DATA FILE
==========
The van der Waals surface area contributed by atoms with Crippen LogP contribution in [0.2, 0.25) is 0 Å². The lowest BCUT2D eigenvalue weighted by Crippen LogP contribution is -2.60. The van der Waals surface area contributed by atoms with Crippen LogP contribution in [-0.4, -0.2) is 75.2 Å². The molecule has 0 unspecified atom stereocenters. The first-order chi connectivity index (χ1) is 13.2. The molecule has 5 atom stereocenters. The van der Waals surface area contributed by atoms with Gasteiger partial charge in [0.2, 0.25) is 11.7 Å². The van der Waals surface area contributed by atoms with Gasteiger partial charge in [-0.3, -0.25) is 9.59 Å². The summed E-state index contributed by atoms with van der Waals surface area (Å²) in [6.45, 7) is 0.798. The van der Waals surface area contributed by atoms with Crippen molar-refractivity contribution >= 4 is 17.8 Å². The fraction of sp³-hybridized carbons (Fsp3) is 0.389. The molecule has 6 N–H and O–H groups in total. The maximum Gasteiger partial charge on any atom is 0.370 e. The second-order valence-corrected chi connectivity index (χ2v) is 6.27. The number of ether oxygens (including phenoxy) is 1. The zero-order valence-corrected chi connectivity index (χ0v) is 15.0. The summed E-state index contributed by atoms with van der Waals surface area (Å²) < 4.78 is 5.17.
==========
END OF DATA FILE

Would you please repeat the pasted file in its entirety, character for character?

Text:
The van der Waals surface area contributed by atoms with Crippen LogP contribution in [0.2, 0.25) is 0 Å². The lowest BCUT2D eigenvalue weighted by Crippen LogP contribution is -2.60. The van der Waals surface area contributed by atoms with Crippen LogP contribution in [-0.4, -0.2) is 75.2 Å². The molecule has 0 unspecified atom stereocenters. The first-order chi connectivity index (χ1) is 13.2. The molecule has 5 atom stereocenters. The van der Waals surface area contributed by atoms with Gasteiger partial charge in [0.2, 0.25) is 11.7 Å². The van der Waals surface area contributed by atoms with Gasteiger partial charge in [-0.3, -0.25) is 9.59 Å². The summed E-state index contributed by atoms with van der Waals surface area (Å²) in [6.45, 7) is 0.798. The van der Waals surface area contributed by atoms with Crippen molar-refractivity contribution >= 4 is 17.8 Å². The fraction of sp³-hybridized carbons (Fsp3) is 0.389. The molecule has 6 N–H and O–H groups in total. The maximum Gasteiger partial charge on any atom is 0.370 e. The second-order valence-corrected chi connectivity index (χ2v) is 6.27. The number of ether oxygens (including phenoxy) is 1. The zero-order valence-corrected chi connectivity index (χ0v) is 15.0. The summed E-state index contributed by atoms with van der Waals surface area (Å²) < 4.78 is 5.17.